Poetry

At Easter, Poetry Helps Us Remember

Photo via Getty Images.

Photo via Getty Images.

Poetry is language made material.

It presents us with objects and the world, yes, that is part of its materiality, but it also – and perhaps fundamentally – makes our very language into a thing, rather than simply a medium. Like remembering that you exist in time, and becoming aware of your temporality, poetry takes what we are always immersed in and says, Remember; become aware.

Thus it is like all art a meditative practice. You must slow down, quiet yourself, and actively receive – a strange gesture, perhaps paradoxical, but one that is, if nothing else, prayer. And so for Holy Week, I want to present four (mostly) contemporary poems that can direct meditation without limiting it, that can engage prayer in our physical existence and the existence of the Resurrection as event, that can slow one down, that can build sensual memory of the acts we do and life we live in constant remembrance of it, of Him.

Words

While he was in jail, two policemen / came to his apartment, took / all his books, sat at his kitchen table / drinking his coffee, and cut out / the forbidden words: kitchen / was first to go;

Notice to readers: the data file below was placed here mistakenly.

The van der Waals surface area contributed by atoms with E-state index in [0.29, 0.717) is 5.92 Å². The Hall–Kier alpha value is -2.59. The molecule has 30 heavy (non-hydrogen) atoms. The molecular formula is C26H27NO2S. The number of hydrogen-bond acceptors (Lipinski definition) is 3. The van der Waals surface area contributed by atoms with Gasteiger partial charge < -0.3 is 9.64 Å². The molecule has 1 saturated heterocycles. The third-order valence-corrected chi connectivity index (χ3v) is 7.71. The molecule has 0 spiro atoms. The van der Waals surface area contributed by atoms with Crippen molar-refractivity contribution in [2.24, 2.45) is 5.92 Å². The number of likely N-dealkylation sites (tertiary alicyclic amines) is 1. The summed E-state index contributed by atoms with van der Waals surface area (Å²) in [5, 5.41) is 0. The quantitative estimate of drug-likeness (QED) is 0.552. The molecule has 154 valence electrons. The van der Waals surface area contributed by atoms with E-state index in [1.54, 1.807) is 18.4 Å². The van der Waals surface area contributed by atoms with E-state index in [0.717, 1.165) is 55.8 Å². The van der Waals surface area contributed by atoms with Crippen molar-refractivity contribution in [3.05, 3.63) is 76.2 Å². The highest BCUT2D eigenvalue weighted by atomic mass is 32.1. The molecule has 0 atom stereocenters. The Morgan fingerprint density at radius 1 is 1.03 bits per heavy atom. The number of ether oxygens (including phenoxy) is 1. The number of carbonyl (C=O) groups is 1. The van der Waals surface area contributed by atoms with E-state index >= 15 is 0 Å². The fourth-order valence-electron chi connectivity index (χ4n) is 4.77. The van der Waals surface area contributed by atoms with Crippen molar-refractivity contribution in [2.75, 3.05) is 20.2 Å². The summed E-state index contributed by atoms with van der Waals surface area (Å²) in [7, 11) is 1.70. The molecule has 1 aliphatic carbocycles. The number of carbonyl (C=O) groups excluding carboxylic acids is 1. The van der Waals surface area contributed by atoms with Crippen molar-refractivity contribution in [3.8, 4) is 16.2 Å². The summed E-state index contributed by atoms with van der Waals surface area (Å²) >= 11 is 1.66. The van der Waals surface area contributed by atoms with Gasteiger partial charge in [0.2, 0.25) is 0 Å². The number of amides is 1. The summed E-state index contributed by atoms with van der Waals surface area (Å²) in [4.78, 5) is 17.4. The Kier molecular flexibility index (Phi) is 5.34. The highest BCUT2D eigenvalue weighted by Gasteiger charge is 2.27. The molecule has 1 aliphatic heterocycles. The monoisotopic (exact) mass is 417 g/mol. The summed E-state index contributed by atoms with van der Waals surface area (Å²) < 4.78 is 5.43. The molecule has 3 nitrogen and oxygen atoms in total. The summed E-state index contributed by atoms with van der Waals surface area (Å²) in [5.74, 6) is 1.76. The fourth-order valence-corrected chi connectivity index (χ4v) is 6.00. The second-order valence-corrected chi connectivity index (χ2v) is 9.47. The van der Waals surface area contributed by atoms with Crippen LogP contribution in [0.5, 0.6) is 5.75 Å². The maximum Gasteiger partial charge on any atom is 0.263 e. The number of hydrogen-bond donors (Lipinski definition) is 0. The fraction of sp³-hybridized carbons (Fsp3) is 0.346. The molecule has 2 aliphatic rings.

Soul Food

Author Annie Dillard, standing in her writing shed, 1987. By Getty Images.

Author Annie Dillard, standing in her writing shed, 1987. By Getty Images.

When Sojourners CEO Jim Wallis departed on his three-month sabbatical at the beginning of January, I sent him a list of books, films and music that I thought would nourish his mind and spirit in, perhaps, different ways than the media he normally consumes do.

Jim's sabbatical — a true Sabbath in the literal sense — is designed to be a time of rest and, more importantly, rejuvenation. It will also be a creative time when he will be working on a new book.

Jim is a creative. A writer. A visionary. He regularly digs deep into his heart and soul, breaks himself open and pours out his passion, hope and faith for the edification of others. If creatives aren't diligent, though, we can work ourselves into the ground. Our wells can run dry.

In sending Jim this list of what I like to think of as "soul food," I hoped to inspire his imagination and give him new fuel for the fire, if you will.

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